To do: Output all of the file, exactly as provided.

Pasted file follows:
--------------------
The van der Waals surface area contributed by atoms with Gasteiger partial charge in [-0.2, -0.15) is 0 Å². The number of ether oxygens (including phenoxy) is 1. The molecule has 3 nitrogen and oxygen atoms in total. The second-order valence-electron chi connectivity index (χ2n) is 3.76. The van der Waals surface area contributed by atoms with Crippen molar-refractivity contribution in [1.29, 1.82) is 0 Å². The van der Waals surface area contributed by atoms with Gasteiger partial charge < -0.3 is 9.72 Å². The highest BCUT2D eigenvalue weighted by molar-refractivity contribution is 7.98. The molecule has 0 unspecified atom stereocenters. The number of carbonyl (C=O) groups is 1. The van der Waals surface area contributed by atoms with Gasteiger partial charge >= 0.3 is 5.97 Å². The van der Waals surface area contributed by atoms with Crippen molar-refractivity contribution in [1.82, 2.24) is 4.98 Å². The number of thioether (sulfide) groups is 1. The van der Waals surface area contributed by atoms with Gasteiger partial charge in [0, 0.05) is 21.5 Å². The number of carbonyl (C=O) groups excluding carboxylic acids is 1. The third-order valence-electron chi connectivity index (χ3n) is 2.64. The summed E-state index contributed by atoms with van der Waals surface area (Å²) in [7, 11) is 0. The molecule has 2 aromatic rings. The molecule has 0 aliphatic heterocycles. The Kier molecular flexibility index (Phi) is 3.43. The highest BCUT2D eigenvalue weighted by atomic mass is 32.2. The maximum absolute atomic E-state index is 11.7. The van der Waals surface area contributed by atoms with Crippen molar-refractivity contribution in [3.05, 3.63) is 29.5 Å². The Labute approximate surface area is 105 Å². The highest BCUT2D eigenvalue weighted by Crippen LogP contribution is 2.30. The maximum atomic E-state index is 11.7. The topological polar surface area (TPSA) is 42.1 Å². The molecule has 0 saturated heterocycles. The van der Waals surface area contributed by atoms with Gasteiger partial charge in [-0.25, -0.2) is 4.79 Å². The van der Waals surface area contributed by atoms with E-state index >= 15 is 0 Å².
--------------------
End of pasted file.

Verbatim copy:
The van der Waals surface area contributed by atoms with Gasteiger partial charge in [-0.2, -0.15) is 0 Å². The number of ether oxygens (including phenoxy) is 1. The molecule has 3 nitrogen and oxygen atoms in total. The second-order valence-electron chi connectivity index (χ2n) is 3.76. The van der Waals surface area contributed by atoms with Crippen molar-refractivity contribution in [1.29, 1.82) is 0 Å². The van der Waals surface area contributed by atoms with Gasteiger partial charge < -0.3 is 9.72 Å². The highest BCUT2D eigenvalue weighted by molar-refractivity contribution is 7.98. The molecule has 0 unspecified atom stereocenters. The number of carbonyl (C=O) groups is 1. The van der Waals surface area contributed by atoms with Gasteiger partial charge >= 0.3 is 5.97 Å². The van der Waals surface area contributed by atoms with Crippen molar-refractivity contribution in [1.82, 2.24) is 4.98 Å². The number of thioether (sulfide) groups is 1. The van der Waals surface area contributed by atoms with Gasteiger partial charge in [0, 0.05) is 21.5 Å². The number of carbonyl (C=O) groups excluding carboxylic acids is 1. The third-order valence-electron chi connectivity index (χ3n) is 2.64. The summed E-state index contributed by atoms with van der Waals surface area (Å²) in [7, 11) is 0. The molecule has 2 aromatic rings. The molecule has 0 aliphatic heterocycles. The Kier molecular flexibility index (Phi) is 3.43. The highest BCUT2D eigenvalue weighted by atomic mass is 32.2. The maximum absolute atomic E-state index is 11.7. The van der Waals surface area contributed by atoms with Crippen molar-refractivity contribution in [3.05, 3.63) is 29.5 Å². The Labute approximate surface area is 105 Å². The highest BCUT2D eigenvalue weighted by Crippen LogP contribution is 2.30. The maximum atomic E-state index is 11.7. The topological polar surface area (TPSA) is 42.1 Å². The molecule has 0 saturated heterocycles. The van der Waals surface area contributed by atoms with Gasteiger partial charge in [-0.25, -0.2) is 4.79 Å². The van der Waals surface area contributed by atoms with E-state index >= 15 is 0 Å².